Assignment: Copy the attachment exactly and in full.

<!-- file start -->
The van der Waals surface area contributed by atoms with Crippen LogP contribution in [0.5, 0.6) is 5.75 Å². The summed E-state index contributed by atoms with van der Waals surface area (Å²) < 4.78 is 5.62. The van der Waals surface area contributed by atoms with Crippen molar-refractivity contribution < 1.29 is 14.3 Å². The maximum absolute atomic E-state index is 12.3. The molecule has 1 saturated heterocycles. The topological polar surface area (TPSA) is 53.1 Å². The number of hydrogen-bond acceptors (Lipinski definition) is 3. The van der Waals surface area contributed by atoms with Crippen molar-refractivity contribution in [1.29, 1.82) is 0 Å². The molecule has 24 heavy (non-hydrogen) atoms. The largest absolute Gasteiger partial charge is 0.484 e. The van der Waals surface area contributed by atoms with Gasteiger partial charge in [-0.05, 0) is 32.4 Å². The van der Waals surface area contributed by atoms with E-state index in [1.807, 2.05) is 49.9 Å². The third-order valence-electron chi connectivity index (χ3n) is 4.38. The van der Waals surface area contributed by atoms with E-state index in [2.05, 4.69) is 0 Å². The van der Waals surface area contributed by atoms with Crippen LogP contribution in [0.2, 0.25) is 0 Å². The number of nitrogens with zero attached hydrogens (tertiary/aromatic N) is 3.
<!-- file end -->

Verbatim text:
The van der Waals surface area contributed by atoms with Crippen LogP contribution in [0.5, 0.6) is 5.75 Å². The summed E-state index contributed by atoms with van der Waals surface area (Å²) < 4.78 is 5.62. The van der Waals surface area contributed by atoms with Crippen molar-refractivity contribution < 1.29 is 14.3 Å². The maximum absolute atomic E-state index is 12.3. The molecule has 1 saturated heterocycles. The topological polar surface area (TPSA) is 53.1 Å². The number of hydrogen-bond acceptors (Lipinski definition) is 3. The van der Waals surface area contributed by atoms with Crippen molar-refractivity contribution in [1.29, 1.82) is 0 Å². The molecule has 24 heavy (non-hydrogen) atoms. The largest absolute Gasteiger partial charge is 0.484 e. The van der Waals surface area contributed by atoms with Gasteiger partial charge in [-0.05, 0) is 32.4 Å². The van der Waals surface area contributed by atoms with E-state index in [1.807, 2.05) is 49.9 Å². The third-order valence-electron chi connectivity index (χ3n) is 4.38. The van der Waals surface area contributed by atoms with E-state index in [2.05, 4.69) is 0 Å². The van der Waals surface area contributed by atoms with Crippen LogP contribution in [0.2, 0.25) is 0 Å². The number of nitrogens with zero attached hydrogens (tertiary/aromatic N) is 3.